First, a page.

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Don’t believe everything you read

Don’t believe everything you read
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By now you’re probably familiar with antibiotics in your meat, pesticides on your produce, and the E. coli contaminating your lettuce. But even supposedly healthy foods can pack some surprises. We rounded up some food facts you won’t find on any nutrition label, and the results may forever change what, how, and where you eat.

Find out the New Year’s resolutions nutritionists will be making for 2020. 

Frozen fruit can be healthier than fresh

Frozen fruit can be healthier than fresh
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Fresh is best – most of the time. Research shows that frozen fruits are generally equal in nutrition to – and can even offer more benefits than – their fresh counterparts, says Amy Gorin, MS, RDN. One study published in the Journal of Agricultural and Food Chemistry found that freezing fruit helped retain nutrients such as vitamin E and minerals such as calcium and iron. Frozen fruit makes nutritious food available to us all year long.

Learn which foods you should never eat raw. 

Some bottled dressings use the same ingredients as sunscreen

Some bottled dressings use the same ingredients as sunscreen
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Titanium dioxide is a key ingredient in sunscreen and paint, and the one responsible for their white colour. But it’s also found in many brands of store-bought salad dressings, as well as coffee creamers and icing, says Brigitte Zeitlin, RD. Fortunately, if you want to avoid it, cutting your consumption isn’t difficult. If you’re not up for reading labels on the bottled stuff, DIY salad dressing can be as simple as splashing a little olive oil and lemon juice on your greens, and you can use regular milk or cream in your coffee.

Don’t miss the 49 foods experts won’t touch – and you shouldn’t either. 

Not all wine is vegan

Not all wine is vegan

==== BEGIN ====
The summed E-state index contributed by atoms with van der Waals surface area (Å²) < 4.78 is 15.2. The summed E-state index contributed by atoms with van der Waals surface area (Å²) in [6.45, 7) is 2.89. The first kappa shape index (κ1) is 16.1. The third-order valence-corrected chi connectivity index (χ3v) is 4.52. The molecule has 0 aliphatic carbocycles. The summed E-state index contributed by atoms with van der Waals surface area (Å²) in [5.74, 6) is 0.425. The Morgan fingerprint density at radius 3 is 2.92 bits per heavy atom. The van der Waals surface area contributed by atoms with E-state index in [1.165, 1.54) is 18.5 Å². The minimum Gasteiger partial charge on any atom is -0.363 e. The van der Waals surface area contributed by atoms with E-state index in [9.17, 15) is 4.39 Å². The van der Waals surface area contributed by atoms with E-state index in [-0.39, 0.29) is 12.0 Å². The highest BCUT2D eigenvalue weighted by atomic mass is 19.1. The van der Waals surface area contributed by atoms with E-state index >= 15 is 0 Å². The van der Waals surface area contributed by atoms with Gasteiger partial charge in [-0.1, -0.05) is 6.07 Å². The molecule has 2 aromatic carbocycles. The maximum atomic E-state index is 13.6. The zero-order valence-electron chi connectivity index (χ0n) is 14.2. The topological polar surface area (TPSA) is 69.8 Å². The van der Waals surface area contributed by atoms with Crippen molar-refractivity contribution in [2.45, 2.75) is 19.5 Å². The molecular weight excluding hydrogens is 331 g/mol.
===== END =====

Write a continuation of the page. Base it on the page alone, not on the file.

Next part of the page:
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File this under the category of inconvenient food facts: Who would ever guess that your vino might not be vegan-friendly? It’s true, says Ginger Hultin, RD, a spokesperson for the Academy of Nutrition and Dietetics. “In order to make wine clear, fining agents are used – commonly casein (a milk protein), albumin (egg white), gelatin (animal protein) and isinglass (fish bladder protein).” Although there is generally no residue from these products left in wine after processing, anyone who opposes using animal proteins in their food should seek out wine specifically labelled “vegan.”

Here are 14 more things you think are dairy-free, but aren’t. 

You’ve probably never had real wasabi

You’ve probably never had real wasabi
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Anyone who’s ever had a California roll is familiar with that little green ball of sinus-clearing spiciness. But it’s probably not authentic wasabi, which comes from the roots of the wasabi plant and is naturally green in colour, says Gorin. Most of what we eat is actually horseradish mixed with a few other ingredients, such as oil, water, and either natural or artificial colouring. Both horseradish and true wasabi come from the same Brassica family of plants that also includes broccoli and cabbage, but wasabi is difficult to grow outside of Japan, which is why you’ll only find it in a few rare places such as high-end restaurants – a considerable cost. Wasabi has a more complex flavour than horseradish, with some floral notes and some sweetness.

Why fizzy drinks won’t catch on fire

Why fizzy drinks won’t catch on fire